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HARRISBURG — Several birds that live and fly around Pennsylvania may soon have new names.
of American Ornithological Society The United States announced on November 1 that it would change the name of a North American bird to distinguish it from its namesake, which has a troubled past. Some birds have racist names, such as the Townsend’s warbler and the solitaire.
Peter Senger, an ornithologist at Muhlenberg College in Allentown, told PA Local the project could impact more than a dozen birds that breed, migrate or visit Pennsylvania.
The American Ornithological Society plans to evaluate about 80 names next year. AOS said it would review all birds with human names, rather than making decisions on a case-by-case basis. A committee will be held to solicit input from the public and experts from various scientific fields.
AOS maintains some form of list of common English bird names. Since 1886 It is a scientific organization responsible for registering and standardizing English bird names throughout the Americas.
The group’s president, Colleen Handel, said she hopes the name change effort will encourage more people to participate in birdwatching and put the spotlight on the animals, rather than the people watching them.
“We need a more comprehensive and engaging scientific process that focuses on the unique characteristics and beauty of birds themselves. Anyone who loves and cares about birds should be free to enjoy them and enjoy them. We should be able to study them, and birds need our help now more than ever,” Handel said in a statement.
Judith Skarle, CEO and executive director of the association, said the project could help reverse long-standing prejudices among birdwatchers.
“The exclusionary naming conventions developed in the 1800s, clouded by racism and misogyny, are not serving us today. We need to transform this process and focus on the birds where they truly belong. It’s time to redirect,” Skaar said.
Jim Bonner, executive director of the Western Pennsylvania Audubon Society, told PA Local that finalizing the name could take years.He described the appearance and sound of birds. May influence new nickname.
“They might take it in bulk. Do it 20 times at a time,” Bonner said. “This process may take a significant amount of time to complete.”
Bonner called for making birding more inclusive in the 2020 racial justice movement, when birdwatchers were among Americans across the country protesting police brutality and reckoning with systemic racism. We tracked efforts to address this issue. especially, That year, a racist incident occurred in Central Park. The incident in which a white woman called the police on a black birdwatcher was a major turning point.
Audubon’s Shearwater, a bird named after a naturalist and slave owner John James Audubon, is one of the birds on the list of the Ornithological Society. The Audubon Society was named after the same person; decided to keep the titlethe choices that led to his resignation, Local branch falls into fraud.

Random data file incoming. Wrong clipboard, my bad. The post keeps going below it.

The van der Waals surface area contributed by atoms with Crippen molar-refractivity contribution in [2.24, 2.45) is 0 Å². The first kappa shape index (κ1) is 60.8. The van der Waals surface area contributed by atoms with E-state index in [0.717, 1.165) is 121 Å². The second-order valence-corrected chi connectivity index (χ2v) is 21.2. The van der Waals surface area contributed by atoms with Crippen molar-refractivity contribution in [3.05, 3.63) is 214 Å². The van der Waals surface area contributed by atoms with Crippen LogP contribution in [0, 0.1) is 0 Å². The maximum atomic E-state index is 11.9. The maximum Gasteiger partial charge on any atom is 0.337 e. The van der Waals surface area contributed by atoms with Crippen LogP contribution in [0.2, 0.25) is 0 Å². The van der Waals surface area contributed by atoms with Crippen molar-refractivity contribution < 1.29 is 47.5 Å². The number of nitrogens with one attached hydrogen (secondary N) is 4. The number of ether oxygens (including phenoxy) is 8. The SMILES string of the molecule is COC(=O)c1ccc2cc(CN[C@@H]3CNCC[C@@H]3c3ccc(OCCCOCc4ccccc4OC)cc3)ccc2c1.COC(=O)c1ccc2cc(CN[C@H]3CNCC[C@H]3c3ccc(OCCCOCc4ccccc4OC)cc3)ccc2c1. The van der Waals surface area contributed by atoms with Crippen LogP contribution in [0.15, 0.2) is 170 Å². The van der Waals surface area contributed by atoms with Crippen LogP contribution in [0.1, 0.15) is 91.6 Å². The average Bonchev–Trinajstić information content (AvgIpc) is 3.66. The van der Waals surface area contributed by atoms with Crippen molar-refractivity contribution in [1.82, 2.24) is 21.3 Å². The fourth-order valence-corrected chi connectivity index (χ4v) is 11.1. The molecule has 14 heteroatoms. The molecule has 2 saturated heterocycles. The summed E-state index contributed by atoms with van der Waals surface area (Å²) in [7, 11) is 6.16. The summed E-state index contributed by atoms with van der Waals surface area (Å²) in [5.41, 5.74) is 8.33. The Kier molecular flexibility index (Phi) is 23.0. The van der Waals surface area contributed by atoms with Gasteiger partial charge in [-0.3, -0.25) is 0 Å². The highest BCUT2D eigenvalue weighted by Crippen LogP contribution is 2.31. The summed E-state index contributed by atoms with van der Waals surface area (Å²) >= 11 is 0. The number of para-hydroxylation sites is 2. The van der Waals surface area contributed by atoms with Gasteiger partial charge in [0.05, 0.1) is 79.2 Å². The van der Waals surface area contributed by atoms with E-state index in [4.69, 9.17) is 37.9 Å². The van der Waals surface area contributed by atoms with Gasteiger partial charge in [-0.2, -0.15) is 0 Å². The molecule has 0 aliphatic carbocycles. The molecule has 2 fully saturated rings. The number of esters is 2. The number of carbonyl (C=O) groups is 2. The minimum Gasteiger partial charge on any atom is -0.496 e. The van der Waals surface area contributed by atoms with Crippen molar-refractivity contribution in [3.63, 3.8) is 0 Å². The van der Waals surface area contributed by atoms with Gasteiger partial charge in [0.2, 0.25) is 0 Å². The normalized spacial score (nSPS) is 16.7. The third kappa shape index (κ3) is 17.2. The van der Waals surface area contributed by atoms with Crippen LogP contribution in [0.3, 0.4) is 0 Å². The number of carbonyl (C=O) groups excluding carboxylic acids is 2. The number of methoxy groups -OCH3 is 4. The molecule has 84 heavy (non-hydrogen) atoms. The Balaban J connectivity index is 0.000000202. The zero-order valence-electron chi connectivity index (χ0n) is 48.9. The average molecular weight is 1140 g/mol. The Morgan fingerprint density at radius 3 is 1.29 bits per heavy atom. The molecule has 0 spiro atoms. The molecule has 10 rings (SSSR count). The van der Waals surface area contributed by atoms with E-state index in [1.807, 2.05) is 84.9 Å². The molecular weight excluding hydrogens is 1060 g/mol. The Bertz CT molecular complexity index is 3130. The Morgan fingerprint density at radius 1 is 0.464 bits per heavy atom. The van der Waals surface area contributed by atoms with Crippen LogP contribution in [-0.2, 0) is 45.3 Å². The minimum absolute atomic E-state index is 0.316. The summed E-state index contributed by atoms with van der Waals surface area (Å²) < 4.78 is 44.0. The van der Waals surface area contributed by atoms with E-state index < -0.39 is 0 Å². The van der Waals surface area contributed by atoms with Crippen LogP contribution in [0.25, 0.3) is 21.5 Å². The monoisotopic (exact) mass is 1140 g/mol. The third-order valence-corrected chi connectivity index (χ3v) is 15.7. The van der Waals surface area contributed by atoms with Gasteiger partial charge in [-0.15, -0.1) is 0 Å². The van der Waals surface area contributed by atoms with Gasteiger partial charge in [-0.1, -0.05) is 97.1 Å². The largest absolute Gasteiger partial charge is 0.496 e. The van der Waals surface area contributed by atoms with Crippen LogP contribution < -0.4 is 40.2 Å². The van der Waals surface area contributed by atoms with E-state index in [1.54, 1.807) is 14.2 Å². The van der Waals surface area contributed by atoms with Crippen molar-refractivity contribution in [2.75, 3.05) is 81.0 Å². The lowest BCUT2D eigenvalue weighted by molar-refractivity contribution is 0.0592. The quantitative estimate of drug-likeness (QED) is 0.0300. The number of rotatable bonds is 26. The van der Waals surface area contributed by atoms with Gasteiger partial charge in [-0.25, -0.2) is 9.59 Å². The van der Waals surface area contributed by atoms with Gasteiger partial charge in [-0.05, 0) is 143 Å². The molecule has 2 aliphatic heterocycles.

Susan Bell, president of the National Audubon Society’s board of directors, explained that the organization’s name “has come to represent more than just one person’s work.”
Reactions to the American Ornithological Society’s plan to change the names of America’s birds all at once have been mixed.
Saenger, president of the Lehigh Valley Audubon Society, initially opposed the move.
“I was like, ‘Who digs into history?’ I didn’t know the background of a lot of these people,” he said. “I was naive about the fact that these people had done something wrong.”
After reflection, Senger said he now supports renaming all birds, rather than judging them individually. Not only is it easier logistically, but in his own experience, birders are adaptable.
“When I started thinking about the names that have changed over the decades since I started birding, we’ve gotten used to it,” he added.
Daniel Clem Jr., president of the International Wilson Ornithological Society, said he was disappointed that so many name changes would affect historical figures who were blank slates.
But Klemm, who also teaches at Muhlenberg College, said he supports AOS’ decision.
“Eliminating the aggressive personalities associated with birds and replacing them with more descriptive names is a good thing so we can communicate better,” he said.
For people like Brian Wargo, president of the Allegheny Plateau Audubon Society, the name change has little impact on the process.
“We don’t expect much of a difference. They’ve done things like renaming birds in the past,” Wargo said.
He recalled when the goshawk was reclassified into two birds: the American goshawk and the northern goshawk.
“This was due to vocalization patterns and genetic differences. They had to split the species. Sometimes they would put them back together,” he said.
Wargo added: “It’s interesting how we deal with history, but it’s a complex issue. It’s good for us to judge those things.”
saenger Who wrote the field guide to birds?said he expects the renaming process to be interesting.
“Birds have become an incredible fascination for people. especially during a pandemic. “It will be interesting to see how people new to this hobby react to this,” he said.
The list below, provided by Saenger, identifies some of the birds that breed, migrate, or visit Pennsylvania that may be affected by the name change effort.
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https://www.spotlightpa.org/news/2023/11/pennsylvania-birds-renamed-audobon-society-racism-slavery-inclusion/ Why some of PA’s birds are getting new names · Spotlight PA